As many as 14,000 people were inconvenienced by the power outage over Tuesday night, but perhaps none more than a snowmobiler who needed the help of Prince George Search and Rescue when she became stranded in the Nukko Lake area northwest of the city.
After her sled became bogged down in the snow and then broke down when the 44-year-old woman tried to get the machine going again, she called 911 on her cellphone and then started following on foot another set of snowmobile tracks towards some lights.
"And when the power went out, she didn't have that reference point anymore," said Search and Rescue president Jeff Smedley.
She had called 911 at 9 p.m., about a half hour before power to 8,900 homes north of the Nechako River went out, and was not found until 3:30 a.m., about a half hour before B.C. Hydro =-restored service.
A further 5,000 in the city proper were impacted from 1:20 a.m. to 3:30 a.m. as nearby lines were shut down so a crew could safely replace a failed porcelain insulator at Ferry and Westwood with a glass one.
With her cellphone power wavering, she resorted to text messaging to keep in contact with searchers and use the compass she had with her, as well as the vehicle headlights she saw a couple of times, to relay her bearings.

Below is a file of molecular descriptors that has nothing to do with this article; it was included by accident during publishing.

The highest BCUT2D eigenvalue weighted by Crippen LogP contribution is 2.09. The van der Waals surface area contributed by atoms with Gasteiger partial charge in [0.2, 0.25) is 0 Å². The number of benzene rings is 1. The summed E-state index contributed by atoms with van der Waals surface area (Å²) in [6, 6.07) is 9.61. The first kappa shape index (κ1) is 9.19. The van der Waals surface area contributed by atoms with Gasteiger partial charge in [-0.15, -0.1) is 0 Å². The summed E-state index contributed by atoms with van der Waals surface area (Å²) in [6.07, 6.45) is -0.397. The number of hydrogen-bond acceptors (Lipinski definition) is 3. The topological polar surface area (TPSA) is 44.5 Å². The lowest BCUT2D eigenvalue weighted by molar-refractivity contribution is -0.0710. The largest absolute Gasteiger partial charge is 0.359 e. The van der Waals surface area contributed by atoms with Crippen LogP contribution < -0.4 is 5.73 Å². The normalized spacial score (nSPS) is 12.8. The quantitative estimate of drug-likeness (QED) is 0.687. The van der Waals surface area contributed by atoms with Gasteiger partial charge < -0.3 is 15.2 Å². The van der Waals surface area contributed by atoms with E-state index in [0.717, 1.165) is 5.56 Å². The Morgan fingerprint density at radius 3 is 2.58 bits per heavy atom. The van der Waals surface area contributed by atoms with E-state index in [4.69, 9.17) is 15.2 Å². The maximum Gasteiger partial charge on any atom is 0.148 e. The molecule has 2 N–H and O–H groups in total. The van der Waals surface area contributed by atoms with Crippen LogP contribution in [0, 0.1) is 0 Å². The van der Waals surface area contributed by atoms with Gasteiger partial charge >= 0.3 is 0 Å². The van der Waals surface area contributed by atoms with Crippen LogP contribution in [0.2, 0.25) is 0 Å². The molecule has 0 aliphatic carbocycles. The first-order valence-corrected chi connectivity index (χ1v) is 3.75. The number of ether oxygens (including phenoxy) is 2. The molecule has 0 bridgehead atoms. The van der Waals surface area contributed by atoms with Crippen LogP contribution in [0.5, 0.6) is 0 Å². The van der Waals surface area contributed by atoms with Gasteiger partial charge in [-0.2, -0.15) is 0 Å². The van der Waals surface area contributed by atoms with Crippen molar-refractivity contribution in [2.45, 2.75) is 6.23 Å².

But it was not an easy search.
"The wind was blowing, it was wide open fields and across the lake, so she was hiding in the trees until she could hear us come and that was the one time when we actually got her," Smedley said.
"We were following her tracks from where she walked away from her snowmobile but with the blowing snow and all, it was filling in her tracks and it was getting hard to tell what direction she was going in, so it worked out good that we got her when we did."
The woman was wearing snowmobile gear but was "totally soaked" when she was found about four kilometres away from the nearest road and had to be treated for hypothermia at hospital.
If the search had continued until daybreak, "I don't think we would've had as successful result as we did," Smedley added. "She was past the shivering stage."
The main lesson to be learned, said Smedley, is to refrain from snowmobiling alone. Carrying a global positioning system (GPS) and a spot beacon would also have helped, he said.
"I guess she lives out in that area and she's new to it and she just thought she'd go for a short ride in the afternoon," Smedley said. "Well, a short ride turned out [to be] a little longer."